From the moment the eerie trailer dropped for Men, the folk-horror intrigued the heck out of me. While the title may give some a little chuckle, it seemed poised to be a mind-bending exploration of the female experience. But what succeeds as a slow-burn thriller at the beginning crashes into a bewildering, unsatisfying mess as it approaches its conclusion.
Reeling in the aftermath of a life-changing event, Harper (Jessie Buckley) escapes to the country to heal, renting a house from Geoffrey (Rory Kinnear), a slightly eccentric but well-meaning local. After exploring the woods, she comes across a disheveled naked man from a distance, who later shows up at the house and attempts to break in. While it unnerves her, the authorities don’t seem too worried and dismiss him as a drifter.
Though that’s not the only bizarre run-in she will have during her short stay. She meets several other local men who then say very off-putting things to her or showcase odd behavior. While some are easy to dismiss, nothing can prepare her for the horrifying revelation that’s to come.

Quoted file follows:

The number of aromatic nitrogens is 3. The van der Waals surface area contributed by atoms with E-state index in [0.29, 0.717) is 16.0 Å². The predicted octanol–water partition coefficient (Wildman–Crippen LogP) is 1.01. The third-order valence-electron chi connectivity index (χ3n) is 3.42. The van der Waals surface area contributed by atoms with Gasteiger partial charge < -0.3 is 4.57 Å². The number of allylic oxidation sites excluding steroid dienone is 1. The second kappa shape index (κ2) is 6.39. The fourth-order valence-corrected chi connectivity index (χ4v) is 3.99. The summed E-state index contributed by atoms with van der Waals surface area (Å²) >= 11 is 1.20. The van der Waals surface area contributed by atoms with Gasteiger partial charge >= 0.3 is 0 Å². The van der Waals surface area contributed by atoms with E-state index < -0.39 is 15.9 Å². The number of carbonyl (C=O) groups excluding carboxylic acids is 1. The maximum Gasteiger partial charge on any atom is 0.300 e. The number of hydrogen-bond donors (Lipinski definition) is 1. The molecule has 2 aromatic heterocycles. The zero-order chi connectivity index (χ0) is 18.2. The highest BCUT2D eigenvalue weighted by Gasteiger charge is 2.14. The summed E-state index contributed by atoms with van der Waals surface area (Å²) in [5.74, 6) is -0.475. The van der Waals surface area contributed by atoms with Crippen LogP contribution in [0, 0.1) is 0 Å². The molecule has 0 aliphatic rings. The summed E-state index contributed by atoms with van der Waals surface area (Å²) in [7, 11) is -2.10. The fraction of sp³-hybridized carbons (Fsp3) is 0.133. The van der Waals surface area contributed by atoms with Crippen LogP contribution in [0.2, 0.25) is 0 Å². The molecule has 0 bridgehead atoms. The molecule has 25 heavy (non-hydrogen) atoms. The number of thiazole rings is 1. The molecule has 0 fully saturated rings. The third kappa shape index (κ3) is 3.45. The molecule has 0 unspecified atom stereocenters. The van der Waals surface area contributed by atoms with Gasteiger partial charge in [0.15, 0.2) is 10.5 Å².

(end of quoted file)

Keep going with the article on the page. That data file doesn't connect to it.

Men set itself up as a film riddled with allegory, a potentially nuanced dive into how women can be mistreated even in the simplest of interactions. With beautiful cinematography and mesmerizing shots of the English countryside — visually, it nails it.
But the horrors it promises never come to pass. By the third act, it forgoes any semblance of the message it’s trying to get across—whether it’s sexism, grief, or trauma—and instead delivers a pesky conclusion that serves no purpose to the story or makes sense as to how all the pieces connect.
The film’s final moments offer a puzzling sequence that might have hoped to shock and disturb viewers, but instead it’s something so ridiculous and perplexing, it may just leave you busting out in laughter before exclaiming, “That’s it!“
A film with so much potential is instead killed by an underserving conclusion, one that leaves you with more questions than answers — but not in the clever sense. For their part, Buckley and Kinnear do a fantastic job in their performances, the latter flexing his acting game while portraying all the male characters in the film.
Men works best in the moments where nothing pertinent is happening, when it’s focused on visuals, or when it’s riling you as a viewer due to microaggressions Harper is facing. But it’s an unsettling and unsatisfying film by the end, in a way I don’t think they intended.